From Cap Nègre two leagues east ¼ north, is the Rivière des Rochelois; the entrance is good only for small craft; there is an abundance of red oak. Half-a-league beyond the Rivière des Rochelois east south-east is Port Razoir, one of the finest harbors on the coast. Its entrance is suitable for all vessels, and there is abundant fishing. The soil is suitable for cultivation, and there are many red oaks. Another of Sr. d’Entremont’s sons lives here with his wife and four children, ten or twelve horned cattle, and some sheep. There is an-other settler with a wife and two children. He is not prosperous but is a capable fisherman.

From Poit Razoir to the Rivière des Jardins it is two leagues north north-east. There is good land on this river. From there to Port Joli2 it is a league and a half east south-east. The harbor is formed by islands and the south-east passage is good. On the largest of these islands is a beach sufficient for about twenty ‘shallops’, and good fishing is within sight.

From Port Joli to Port à Ours is three leagues. East north-east; there is a river but only moderate sized craft can enter it. Five leagues north-east of Port à Ours is Port Mouton. An island at the entrance forms a harbor about three leagues around; a good beach and good fishing.

Following the same course, it is three leagues from Port Mouton to Port Rossignol. The river has an entrance suitable for vessels. There are quantities of red oak and the soil can be cultivated; the beach is extensive and good fishing is at hand. Two leagues east ¼ north-east of Port Rossignol is Port Maltois, which has a very fine river with a good channel, and good land which can be cultivated. There also are many red oaks.

Three leagues from Port Maltois east southeast, lies La Hève, which has without a doubt the best harbor and the most magnificent situation on the east coast. Like the others it is surrounded by hills but has much more land suitable for cultivation. It is true there is not much beach available for a large fishing industry, but it could be extended; moreover, flakes could be used, and they without question produce the finest quality of fish. The old fort is at the mouth of the very beautiful river, and vessels of 50 guns can enter and anchor under its cannon. Lumber mills could be built, for pine and spruce fir are plentiful. Two families are at present living there. There is plenty of hunting. and many good things to eat, such as herring and mackerel in season, eels at all times, as well as plaice, lobsters, oysters and other shell-fish.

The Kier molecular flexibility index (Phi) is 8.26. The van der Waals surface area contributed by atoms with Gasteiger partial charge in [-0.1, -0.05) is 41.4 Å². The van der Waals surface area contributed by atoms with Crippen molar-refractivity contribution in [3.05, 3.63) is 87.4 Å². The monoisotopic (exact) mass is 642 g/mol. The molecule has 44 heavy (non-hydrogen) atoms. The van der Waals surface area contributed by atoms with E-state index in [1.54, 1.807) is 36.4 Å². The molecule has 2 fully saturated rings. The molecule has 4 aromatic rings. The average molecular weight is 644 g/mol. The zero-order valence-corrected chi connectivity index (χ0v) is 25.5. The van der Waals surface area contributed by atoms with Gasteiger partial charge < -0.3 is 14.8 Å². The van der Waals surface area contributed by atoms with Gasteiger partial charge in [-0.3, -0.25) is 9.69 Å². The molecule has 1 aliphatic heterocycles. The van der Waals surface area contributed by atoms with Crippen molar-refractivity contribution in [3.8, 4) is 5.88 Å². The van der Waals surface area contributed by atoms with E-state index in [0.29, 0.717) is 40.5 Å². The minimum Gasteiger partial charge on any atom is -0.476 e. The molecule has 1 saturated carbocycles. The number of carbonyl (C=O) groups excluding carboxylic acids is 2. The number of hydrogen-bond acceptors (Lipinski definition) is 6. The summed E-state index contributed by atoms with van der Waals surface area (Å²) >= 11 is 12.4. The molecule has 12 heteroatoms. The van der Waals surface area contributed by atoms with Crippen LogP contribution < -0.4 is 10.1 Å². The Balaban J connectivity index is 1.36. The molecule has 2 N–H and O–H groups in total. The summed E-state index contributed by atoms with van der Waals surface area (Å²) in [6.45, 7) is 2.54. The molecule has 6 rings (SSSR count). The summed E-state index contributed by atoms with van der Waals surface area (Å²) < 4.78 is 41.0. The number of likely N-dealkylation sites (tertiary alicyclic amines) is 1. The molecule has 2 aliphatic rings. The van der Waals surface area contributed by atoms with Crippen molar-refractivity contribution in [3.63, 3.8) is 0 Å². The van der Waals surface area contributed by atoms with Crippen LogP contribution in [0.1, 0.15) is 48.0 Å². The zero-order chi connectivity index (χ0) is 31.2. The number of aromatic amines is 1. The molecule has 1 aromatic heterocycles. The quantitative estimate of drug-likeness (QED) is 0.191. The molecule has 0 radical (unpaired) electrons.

From La Hève to the fort St. Mirliguesche is three leagues east north-east, and half a league by a convenient portage. The soil is fair and there are a quantity of red oaks.

From Mirliguesche to Chedabouctou is three leagues to the north-east ¼ east. Several islands at the mouth of a river would be suitable for settlement; there is fishing at hand.

Two leagues east ¼ south-east of Chedabouctou is Nechepatagon, a good fishing base.

Five leagues from there east south-east is Paspêt, with a good channel for ships.

From Paspée three leagues east south-east to Cap St. Sambro.

From Cap St. Sambro two leagues east north-east is the entrance to Chibouctou, it has a fine beach, but is partly covered at high tide when there are gales off the sea.

Following the same course, it is three leagues from Chibouctou to Mag-annechis. The latter has a good harbor and good entrance for vessels, and fishing nearby.

From Magannechis it is three leagues. On the same course to Mouscoudabouet, the entrance to which is fit only for small craft. It is an excellent country for hunting and there is salmon fishing.

One league beyond, on the same course, is Teodore, where there is a river, and vessels can anchor at it’s mouth. The woods are of fir only.

After Teodore comes the Baye-de-Toutes Isles, 50 called because of the number to be found there. It is 20 leagues in length, running east north-east, and at the farther end is the Rivière Ste. Marie. There is fishing as elsewhere.

From the river to Macodomé it is six leagues in the same direction. The fishing is good but only land enough for gardens.

From Macadomé it is five leagues on the same course to Tarbé with a good channel and harbor for vessels.

From the Baye de Tarbé to Martingo it is four leagues east ¼ southeast; it is a very good harbor and the fishing is good; flakes are used for drying because there is no beach.

From Martingo it is four leagues east north-east to Campseaux a place well known to vessels which, before the present war, went there to fish every year.